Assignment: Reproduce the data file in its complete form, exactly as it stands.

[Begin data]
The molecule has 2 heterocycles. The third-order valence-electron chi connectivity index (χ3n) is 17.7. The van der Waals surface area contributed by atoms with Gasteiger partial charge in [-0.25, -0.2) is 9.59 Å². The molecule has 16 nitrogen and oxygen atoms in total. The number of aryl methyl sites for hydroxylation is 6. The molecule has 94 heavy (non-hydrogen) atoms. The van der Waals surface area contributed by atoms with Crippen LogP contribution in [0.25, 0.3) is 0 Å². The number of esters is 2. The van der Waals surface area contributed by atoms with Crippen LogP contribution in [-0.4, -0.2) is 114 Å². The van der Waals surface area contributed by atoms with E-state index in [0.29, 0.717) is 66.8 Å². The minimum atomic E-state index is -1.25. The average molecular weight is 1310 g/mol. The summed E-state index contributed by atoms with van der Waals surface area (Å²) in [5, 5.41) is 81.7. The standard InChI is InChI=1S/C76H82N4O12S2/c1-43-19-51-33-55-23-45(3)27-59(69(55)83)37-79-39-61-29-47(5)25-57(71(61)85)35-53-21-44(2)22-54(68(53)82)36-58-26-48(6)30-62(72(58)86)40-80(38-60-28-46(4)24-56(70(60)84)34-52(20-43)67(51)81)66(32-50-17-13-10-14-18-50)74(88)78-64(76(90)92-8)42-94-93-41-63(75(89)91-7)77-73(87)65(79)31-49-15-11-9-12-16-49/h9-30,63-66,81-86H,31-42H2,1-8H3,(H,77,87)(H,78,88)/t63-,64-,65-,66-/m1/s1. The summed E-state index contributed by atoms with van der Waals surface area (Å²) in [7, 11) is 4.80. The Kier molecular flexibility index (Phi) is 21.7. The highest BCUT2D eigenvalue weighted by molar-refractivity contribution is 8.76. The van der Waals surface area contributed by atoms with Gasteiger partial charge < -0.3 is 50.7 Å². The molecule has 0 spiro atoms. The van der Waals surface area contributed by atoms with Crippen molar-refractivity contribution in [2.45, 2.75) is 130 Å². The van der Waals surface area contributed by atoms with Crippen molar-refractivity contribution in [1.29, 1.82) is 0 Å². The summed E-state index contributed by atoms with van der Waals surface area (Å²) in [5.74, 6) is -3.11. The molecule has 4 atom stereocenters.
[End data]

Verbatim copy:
The molecule has 2 heterocycles. The third-order valence-electron chi connectivity index (χ3n) is 17.7. The van der Waals surface area contributed by atoms with Gasteiger partial charge in [-0.25, -0.2) is 9.59 Å². The molecule has 16 nitrogen and oxygen atoms in total. The number of aryl methyl sites for hydroxylation is 6. The molecule has 94 heavy (non-hydrogen) atoms. The van der Waals surface area contributed by atoms with Crippen LogP contribution in [0.25, 0.3) is 0 Å². The number of esters is 2. The van der Waals surface area contributed by atoms with Crippen LogP contribution in [-0.4, -0.2) is 114 Å². The van der Waals surface area contributed by atoms with E-state index in [0.29, 0.717) is 66.8 Å². The minimum atomic E-state index is -1.25. The average molecular weight is 1310 g/mol. The summed E-state index contributed by atoms with van der Waals surface area (Å²) in [5, 5.41) is 81.7. The standard InChI is InChI=1S/C76H82N4O12S2/c1-43-19-51-33-55-23-45(3)27-59(69(55)83)37-79-39-61-29-47(5)25-57(71(61)85)35-53-21-44(2)22-54(68(53)82)36-58-26-48(6)30-62(72(58)86)40-80(38-60-28-46(4)24-56(70(60)84)34-52(20-43)67(51)81)66(32-50-17-13-10-14-18-50)74(88)78-64(76(90)92-8)42-94-93-41-63(75(89)91-7)77-73(87)65(79)31-49-15-11-9-12-16-49/h9-30,63-66,81-86H,31-42H2,1-8H3,(H,77,87)(H,78,88)/t63-,64-,65-,66-/m1/s1. The summed E-state index contributed by atoms with van der Waals surface area (Å²) in [7, 11) is 4.80. The Kier molecular flexibility index (Phi) is 21.7. The highest BCUT2D eigenvalue weighted by molar-refractivity contribution is 8.76. The van der Waals surface area contributed by atoms with Gasteiger partial charge < -0.3 is 50.7 Å². The molecule has 0 spiro atoms. The van der Waals surface area contributed by atoms with Crippen molar-refractivity contribution in [2.45, 2.75) is 130 Å². The van der Waals surface area contributed by atoms with Crippen molar-refractivity contribution in [1.29, 1.82) is 0 Å². The summed E-state index contributed by atoms with van der Waals surface area (Å²) in [5.74, 6) is -3.11. The molecule has 4 atom stereocenters.